In other words, we inherit violence. If we see or experience it in our families in childhood, we learn it, and we’re much more likely to become violent adults ourselves. I’ve never seen a study on the subject, but I’ve always wondered: how many prisoners saw or were victims of domestic violence as children?
Experts say three things can help turn around that violent inheritance: First, we know that children and adolescents who have at least one caring, supportive adult in their lives can build resiliency and cope in positive ways. Second: if you’re that adult, ask children about their feelings and acknowledge them. Third, help them learn healthy ways of dealing with their anger or fear—and get them involved in things that make them feel good about themselves.
Baha’i communities all around the world conduct free neighborhood children’s, junior youth and youth classes on spiritual and character-related subjects, so if you’d like to start with that first step—being a caring, supportive adult—your local Baha’i community could definitely use another helpful volunteer.
The Baha’i teachings condemn all forms of domestic violence, saying that no marital partner should ever “unjustly dominate the other:”
In any group, however loving the consultation, there are nevertheless points on which, from time to time, agreement cannot be reached … There can, however, be no majority where only two parties are involved, as in the case of a husband and wife. There are, therefore, times when a wife should defer to her husband, and times when a husband should defer to his wife, but neither should ever unjustly dominate the other. – The Universal House of Justice, December 1980, The Relationship Between Husband and Wife.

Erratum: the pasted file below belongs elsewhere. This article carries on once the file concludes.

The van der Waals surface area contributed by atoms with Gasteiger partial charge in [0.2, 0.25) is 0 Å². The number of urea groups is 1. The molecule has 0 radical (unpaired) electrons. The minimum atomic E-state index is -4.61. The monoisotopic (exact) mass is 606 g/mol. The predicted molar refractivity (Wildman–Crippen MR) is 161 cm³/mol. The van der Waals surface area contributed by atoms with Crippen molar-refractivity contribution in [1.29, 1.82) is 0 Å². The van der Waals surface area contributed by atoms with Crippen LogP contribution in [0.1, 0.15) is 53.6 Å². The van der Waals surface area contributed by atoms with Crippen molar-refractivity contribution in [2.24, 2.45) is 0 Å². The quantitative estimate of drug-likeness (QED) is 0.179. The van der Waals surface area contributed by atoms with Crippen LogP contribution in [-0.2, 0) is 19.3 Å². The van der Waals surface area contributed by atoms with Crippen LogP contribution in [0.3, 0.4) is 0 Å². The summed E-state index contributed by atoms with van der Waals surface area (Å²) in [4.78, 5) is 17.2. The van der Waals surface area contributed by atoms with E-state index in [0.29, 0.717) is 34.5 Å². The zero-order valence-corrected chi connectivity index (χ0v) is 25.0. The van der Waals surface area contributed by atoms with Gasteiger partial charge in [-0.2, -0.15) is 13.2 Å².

Those teachings mean that the Baha’i Faith forbids the use force or violence against another person—including their family members:
The use of force by the physically strong against the weak, as a means of imposing one’s will and fulfilling one’s desires, is a flagrant transgression of the Baha’i Teachings. There can be no justification for anyone compelling another, through the use of force or through the threat of violence, to do that to which the other person is not inclined. Abdu’l-Baha has written, “O ye lovers of God! In this, the cycle of Almighty God, violence and force, constraint and oppression, are one and all condemned.” Let those who, driven by their passions or by their inability to exercise discipline in the control of their anger, might be tempted to inflict violence on another human being, be mindful of the condemnation of such disgraceful behaviour by the Revelation of Baha’u’llah.
Among the signs of moral downfall in the declining social order are the high incidence of violence within the family, the increase in degrading and cruel treatment of spouses and children, and the spread of sexual abuse. It is essential that the members of the [Baha’i] community … take the utmost care not to be drawn into acceptance of such practices because of their prevalence. They must be ever mindful of their obligation to exemplify a new way of life distinguished by its respect for the dignity and rights of all people, by its exalted moral tone, and by its freedom from oppression and from all forms of abuse. – The Universal House of Justice, 1992, Violence and Sexual Abuse of Women and Children.